Exonyms for Poland in other Slavic languages bear particular resemblance to the Polish endonym:
- Kashubian Pòlskô
- Czech Polsko
- Slovak Poľsko
- Serbo-Croatian: Пољска / Poljska
- Slovene Poljska
- Belarusian Польшча, Pol'shcha
- Ukrainian Польща, Pol'shcha
- Russian Польша, Pol'sha
- Bulgarian Полша, Polsha
- Macedonian Полска, Polska
In Romance languages
In Germanic languages
- Dutch, Danish, Swedish, Norwegian Polen
- English Poland
- Icelandic, Faroese Pólland
- Yiddish פױלן, Poyln)
Name for Poland is derived from the Germanic name in:
- Arabic بولندا, Bolánda
- Hebrew פולין, Polin
- Indonesian Polandia
- Irish An Pholainn
- Japanese ポーランド, Pōrando
- Chinese 波兰, Bōlán
- Korean 폴란드, Pollandeu
There is, however, a group of languages, where the exonym for Poland derives from the name of Lendians, a proto-Polish tribe that lived around the confluence of rivers Vistula and San, in what is now south-eastern Poland. Their name derived probably from the Proto-Polish word lęda, or "scorched land". Not surprisingly, exonyms of this kind are used primarily by the peoples who lived east or south of Poland. Among those exonyms are:
- лях (lyakh) used in East Slavic languages. The historical region of Poland on the Belarusian border known as Podlasie derives its name from that East Slavic exonym. Today, Lachy Sądeckie is a name of a small cultural group around Nowy Sącz in southern Lesser Poland. In Polish literature, the word Lachy is used by East Slavic characters as synonyms for "Poles" and "Poland".
- Lithuanian Lenkija
- Hungarian Lengyelország
- Turkish Lehistan (now considered obsolete and replaced by Polonya). The former became the basis for Poland exonyms in a number of other Middle Eastern languages, including:
- Armenian Լեհաստան, Lehastan
- Persian, Tajik لهستان, Lehestan.
In some languages the Polish endonym Polak became an ethnic slur used to describe a Pole. Examples include English Polack (pronounced Polock // or //, and formerly a neutral term, for example in Hamlet's neutral reference to "the Polack wars") and French polaque. In other languages this is the neutral word for Polish or a Pole (e.g. Swedish polack, Italian polacco, Portuguese and Spanish polaco). In Russian and Ukrainian the old exonym лях (lyakh) is now considered offensive and is replaced by the neutral поляк (polyak).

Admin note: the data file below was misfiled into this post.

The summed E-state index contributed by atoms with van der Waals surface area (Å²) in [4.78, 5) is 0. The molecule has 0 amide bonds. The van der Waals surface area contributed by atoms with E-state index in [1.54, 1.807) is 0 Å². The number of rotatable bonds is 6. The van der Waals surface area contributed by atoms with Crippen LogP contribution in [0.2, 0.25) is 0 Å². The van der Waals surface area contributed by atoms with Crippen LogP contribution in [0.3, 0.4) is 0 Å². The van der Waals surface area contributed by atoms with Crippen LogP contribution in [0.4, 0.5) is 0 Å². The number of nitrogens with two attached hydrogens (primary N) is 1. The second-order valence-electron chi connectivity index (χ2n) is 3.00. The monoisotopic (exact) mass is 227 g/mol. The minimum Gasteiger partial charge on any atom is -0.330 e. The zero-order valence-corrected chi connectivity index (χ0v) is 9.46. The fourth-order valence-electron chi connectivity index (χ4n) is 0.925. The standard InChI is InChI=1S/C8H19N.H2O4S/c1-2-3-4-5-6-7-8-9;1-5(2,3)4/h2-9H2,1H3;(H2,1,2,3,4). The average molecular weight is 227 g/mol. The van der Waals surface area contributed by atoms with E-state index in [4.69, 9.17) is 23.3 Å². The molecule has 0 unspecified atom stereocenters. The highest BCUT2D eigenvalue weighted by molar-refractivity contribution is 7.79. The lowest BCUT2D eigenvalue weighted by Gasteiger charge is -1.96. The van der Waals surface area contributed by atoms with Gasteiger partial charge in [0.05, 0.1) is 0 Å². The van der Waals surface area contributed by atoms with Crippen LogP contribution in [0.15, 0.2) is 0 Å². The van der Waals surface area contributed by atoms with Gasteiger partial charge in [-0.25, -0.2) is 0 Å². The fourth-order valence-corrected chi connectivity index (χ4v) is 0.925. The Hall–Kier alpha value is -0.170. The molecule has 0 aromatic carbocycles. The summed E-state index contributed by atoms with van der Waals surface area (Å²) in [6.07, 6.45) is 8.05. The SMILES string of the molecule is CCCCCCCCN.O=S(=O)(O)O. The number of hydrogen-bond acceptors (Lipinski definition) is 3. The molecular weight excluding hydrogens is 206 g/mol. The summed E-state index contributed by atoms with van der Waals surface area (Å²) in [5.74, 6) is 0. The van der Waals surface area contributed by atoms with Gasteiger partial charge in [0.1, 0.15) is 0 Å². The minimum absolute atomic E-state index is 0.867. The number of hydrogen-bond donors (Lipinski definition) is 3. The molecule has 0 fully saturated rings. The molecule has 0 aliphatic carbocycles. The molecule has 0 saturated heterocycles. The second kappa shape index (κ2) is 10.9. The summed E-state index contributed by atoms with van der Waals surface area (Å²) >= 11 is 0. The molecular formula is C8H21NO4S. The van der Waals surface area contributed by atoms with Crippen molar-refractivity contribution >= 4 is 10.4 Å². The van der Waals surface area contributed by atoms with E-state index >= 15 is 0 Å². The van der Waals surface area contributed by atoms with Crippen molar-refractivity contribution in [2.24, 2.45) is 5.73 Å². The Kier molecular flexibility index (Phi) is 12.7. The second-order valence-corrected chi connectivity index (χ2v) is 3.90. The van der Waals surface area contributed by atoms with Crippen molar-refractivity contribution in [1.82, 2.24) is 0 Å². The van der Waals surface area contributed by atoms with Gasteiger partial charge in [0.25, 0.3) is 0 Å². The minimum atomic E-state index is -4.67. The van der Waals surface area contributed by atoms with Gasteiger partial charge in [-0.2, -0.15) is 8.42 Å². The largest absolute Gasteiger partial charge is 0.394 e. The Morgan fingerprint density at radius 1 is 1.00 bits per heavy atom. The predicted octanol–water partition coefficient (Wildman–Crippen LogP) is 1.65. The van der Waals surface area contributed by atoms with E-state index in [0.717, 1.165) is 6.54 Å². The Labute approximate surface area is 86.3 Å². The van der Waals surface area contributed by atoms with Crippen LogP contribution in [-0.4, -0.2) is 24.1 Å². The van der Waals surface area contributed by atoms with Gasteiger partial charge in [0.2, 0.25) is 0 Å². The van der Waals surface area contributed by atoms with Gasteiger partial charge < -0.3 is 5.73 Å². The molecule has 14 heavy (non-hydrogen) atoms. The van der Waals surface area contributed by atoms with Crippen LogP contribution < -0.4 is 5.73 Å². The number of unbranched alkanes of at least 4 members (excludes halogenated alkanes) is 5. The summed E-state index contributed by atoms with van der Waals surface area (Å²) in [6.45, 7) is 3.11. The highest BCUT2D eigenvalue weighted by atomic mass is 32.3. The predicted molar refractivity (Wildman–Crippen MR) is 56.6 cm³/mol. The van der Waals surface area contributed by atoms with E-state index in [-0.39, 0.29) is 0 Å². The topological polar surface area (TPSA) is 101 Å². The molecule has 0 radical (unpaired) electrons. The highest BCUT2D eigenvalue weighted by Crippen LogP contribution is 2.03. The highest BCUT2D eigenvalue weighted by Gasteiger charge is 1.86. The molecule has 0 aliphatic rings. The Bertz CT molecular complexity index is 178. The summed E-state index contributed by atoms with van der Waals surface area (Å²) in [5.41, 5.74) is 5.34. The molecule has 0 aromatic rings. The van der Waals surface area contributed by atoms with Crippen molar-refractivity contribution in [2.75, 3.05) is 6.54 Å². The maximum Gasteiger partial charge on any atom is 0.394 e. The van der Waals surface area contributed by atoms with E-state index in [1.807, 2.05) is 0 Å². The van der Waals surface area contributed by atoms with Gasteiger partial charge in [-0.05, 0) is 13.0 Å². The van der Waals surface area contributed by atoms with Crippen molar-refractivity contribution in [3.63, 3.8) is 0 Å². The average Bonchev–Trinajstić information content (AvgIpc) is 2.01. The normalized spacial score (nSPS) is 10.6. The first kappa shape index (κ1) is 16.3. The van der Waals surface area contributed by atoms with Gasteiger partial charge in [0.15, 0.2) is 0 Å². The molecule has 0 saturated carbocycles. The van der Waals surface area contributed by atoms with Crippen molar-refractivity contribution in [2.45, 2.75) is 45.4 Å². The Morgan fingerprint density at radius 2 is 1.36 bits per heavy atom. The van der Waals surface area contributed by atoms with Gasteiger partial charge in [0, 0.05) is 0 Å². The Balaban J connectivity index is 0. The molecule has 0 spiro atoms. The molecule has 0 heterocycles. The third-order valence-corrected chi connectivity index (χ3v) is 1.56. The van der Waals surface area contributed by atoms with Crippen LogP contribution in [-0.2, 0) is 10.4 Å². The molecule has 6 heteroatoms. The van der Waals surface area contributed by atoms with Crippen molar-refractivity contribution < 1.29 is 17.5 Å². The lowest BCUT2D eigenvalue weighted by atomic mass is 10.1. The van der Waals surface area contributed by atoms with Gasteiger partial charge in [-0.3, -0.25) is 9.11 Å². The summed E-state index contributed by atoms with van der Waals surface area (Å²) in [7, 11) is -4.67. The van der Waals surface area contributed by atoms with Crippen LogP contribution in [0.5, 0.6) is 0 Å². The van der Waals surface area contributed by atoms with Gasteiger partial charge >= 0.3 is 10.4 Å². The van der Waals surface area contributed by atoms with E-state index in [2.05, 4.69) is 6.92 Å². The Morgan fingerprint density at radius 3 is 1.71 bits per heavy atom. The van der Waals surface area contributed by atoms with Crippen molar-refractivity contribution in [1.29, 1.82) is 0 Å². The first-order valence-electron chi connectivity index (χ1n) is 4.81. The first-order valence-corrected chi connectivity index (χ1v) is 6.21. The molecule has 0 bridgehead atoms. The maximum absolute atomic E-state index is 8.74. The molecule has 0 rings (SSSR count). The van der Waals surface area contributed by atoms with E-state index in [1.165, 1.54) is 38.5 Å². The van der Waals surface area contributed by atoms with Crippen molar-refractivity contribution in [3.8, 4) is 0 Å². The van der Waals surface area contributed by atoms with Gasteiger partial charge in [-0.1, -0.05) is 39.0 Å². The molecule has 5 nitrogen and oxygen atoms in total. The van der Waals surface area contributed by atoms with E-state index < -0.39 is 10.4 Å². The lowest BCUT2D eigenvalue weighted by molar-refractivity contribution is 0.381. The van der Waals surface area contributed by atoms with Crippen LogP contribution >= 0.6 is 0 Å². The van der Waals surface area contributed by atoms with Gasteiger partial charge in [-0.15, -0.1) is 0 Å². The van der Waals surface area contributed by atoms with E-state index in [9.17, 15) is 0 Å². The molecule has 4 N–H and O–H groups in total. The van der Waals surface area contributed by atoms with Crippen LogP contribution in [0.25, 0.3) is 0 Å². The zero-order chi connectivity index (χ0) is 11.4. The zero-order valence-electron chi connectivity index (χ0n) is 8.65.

Some common English words, as well as scientific nomenclature, derive from exonyms of Poland in various languages.
- Alla polacca, like a polonaise (in musical notation); Italian for "Polish style"
- Polacca, a type of 17th-century sailing vessel
- Polonaise, several meanings including a dance of Polish origin; from French polonaise, "Polish" (feminine)
- 1112 Polonia, an asteroid; from Latin Polonia, "Poland"
- Polonium, a chemical element; from Latin Polonia
- Polska, a dance of Swedish origin; from Swedish polska, "Polish"
- Poulaines, a type of shoes popular in the 15th century Europe; from Old French polain, "Polish"
From the middle 15th-century into the early 19th-century, the name Poles (Polak, Polacy) means only the of all gentry, called szlachta. Poles, consisting only of middle and petty nobles, regardless of ethnic origin and religious beliefs. All of these nobles formed the privileged class.
- Civitas Schinesghe
- Polish names
- Polish tribes
- List of country name etymologies
- Exonym and endonym
- Polani by John Canaparius, Vita sancti Adalberti episcopi Pragensis, or Life of St. Adalbert of Prague, 999.
- Polenia by Thietmar of Merseburg Chronicle, 1002. (German: Polen)
- (Polish) Wielka Encyklopedia Powszechna PWN
- "fr. pal, pele, altd. pal, pael, dn. pael, sw. pale, isl. pall, bre. pal, peul, it. polo, pole, pila, [in:] A dictionary of the Anglo-Saxon languages. Joseph Bosworth. S.275.; planus, plain, flat; from Indo- Germanic pele, flat, to spread, also the root of words like plan, floor, and field. [in:] John Hejduk. Soundings. 1993. p. 399"; "the root pele is the source of the English words "field" and "floor". The root "plak" is the source of the English word "flake" [in:] Loren Edward Meierding. Ace the Verbal on the SAT. 2005. p. 82
- "American Heritage Dictionary of the English Language, 4th ed., 2000". Retrieved 2007-01-25.
- Note that polaco is also used in Spain as a pejorative for Catalan people.
- (Ukrainian) Ляхи (Lyakhy) in Ukrainian Wikipedia
- (Turkish) Lehistan in Turkish Wikipedia
- Daniel Beauvois. Historia Europy Środkowo-Wschodniej. T. 1, 2000. 267.